A gourmet Thanksgiving dinner with porcini soy turkey, asparagus and haricots verts with goat cheese and pine nuts and lemon-herb carrot tarts served on a table in Concord, N.H. (AP Photo/Matthew Mead)
Last Thanksgiving, Scott Heimendinger strapped on a pair safety goggles, told his family to stand back, and plunged his deconstructed turkey into a roasting pan of smoking hot oil.
“We had a long-time tradition of making a turducken, but we’d do it from scratch, bone all the birds ourselves,” says the 29-year-old director of applied research for modernist cuisine guru Nathan Myhrvold.
Instead of turducken — a duck inside a chicken inside a turkey — this year, Heimendinger cut his turkey into pieces, injected it with brine and cooked it in the water bath known as sous vide. The goggles and safety perimeter were for protection as he afterward seared the skin in a roasting pan of smoking hot oil. “The whole family was unanimous that this was the best turkey they’d ever had,” he says. “I fully intend to do that this year.”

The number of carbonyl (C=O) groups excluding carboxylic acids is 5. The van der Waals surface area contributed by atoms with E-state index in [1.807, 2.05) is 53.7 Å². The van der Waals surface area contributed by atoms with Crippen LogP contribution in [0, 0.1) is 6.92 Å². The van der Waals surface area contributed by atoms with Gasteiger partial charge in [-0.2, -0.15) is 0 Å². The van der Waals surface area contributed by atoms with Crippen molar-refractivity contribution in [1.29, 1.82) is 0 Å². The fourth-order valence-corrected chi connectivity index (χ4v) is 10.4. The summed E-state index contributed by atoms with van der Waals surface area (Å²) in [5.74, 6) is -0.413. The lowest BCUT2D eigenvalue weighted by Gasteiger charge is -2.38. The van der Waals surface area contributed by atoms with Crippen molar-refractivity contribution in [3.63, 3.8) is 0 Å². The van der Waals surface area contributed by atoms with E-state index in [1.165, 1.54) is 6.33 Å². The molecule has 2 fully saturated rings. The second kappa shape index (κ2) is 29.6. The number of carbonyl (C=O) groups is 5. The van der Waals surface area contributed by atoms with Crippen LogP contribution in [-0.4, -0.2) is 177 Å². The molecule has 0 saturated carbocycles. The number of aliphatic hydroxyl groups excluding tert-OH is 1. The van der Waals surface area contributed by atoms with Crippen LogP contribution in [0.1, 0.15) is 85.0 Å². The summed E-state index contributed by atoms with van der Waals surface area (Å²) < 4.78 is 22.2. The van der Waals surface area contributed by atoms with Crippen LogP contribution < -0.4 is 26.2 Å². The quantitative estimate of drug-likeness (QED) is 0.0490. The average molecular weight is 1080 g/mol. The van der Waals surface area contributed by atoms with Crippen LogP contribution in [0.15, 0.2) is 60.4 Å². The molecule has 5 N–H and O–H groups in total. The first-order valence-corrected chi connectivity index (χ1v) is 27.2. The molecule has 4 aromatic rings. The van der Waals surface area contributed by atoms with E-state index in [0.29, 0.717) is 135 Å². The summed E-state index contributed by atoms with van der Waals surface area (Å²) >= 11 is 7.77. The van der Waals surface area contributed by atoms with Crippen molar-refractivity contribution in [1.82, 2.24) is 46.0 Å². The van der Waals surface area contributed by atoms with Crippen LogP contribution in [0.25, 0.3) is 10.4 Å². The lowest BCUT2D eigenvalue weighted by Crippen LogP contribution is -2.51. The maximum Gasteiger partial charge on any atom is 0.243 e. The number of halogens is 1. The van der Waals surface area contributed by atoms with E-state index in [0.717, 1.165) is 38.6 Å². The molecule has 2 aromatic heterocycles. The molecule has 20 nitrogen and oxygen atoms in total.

Thanksgiving can be an adventurous cook’s bonanza, offering myriad ways to riff on familiar themes and traditions. New York chef Marc Forgione has been known to bone the turkey and roll it up with the stuffing inside, or to stuff the bird under the skin. And Heimendinger probably isn’t the only one cooking his turkey sous vide.
On this holiday of eating, turkey tricks and extravagant foods are all sure to impress. But chefs and cookbook writers say bowling over your guests may be easier than you think. And that it goes way beyond the cooking.
More of this story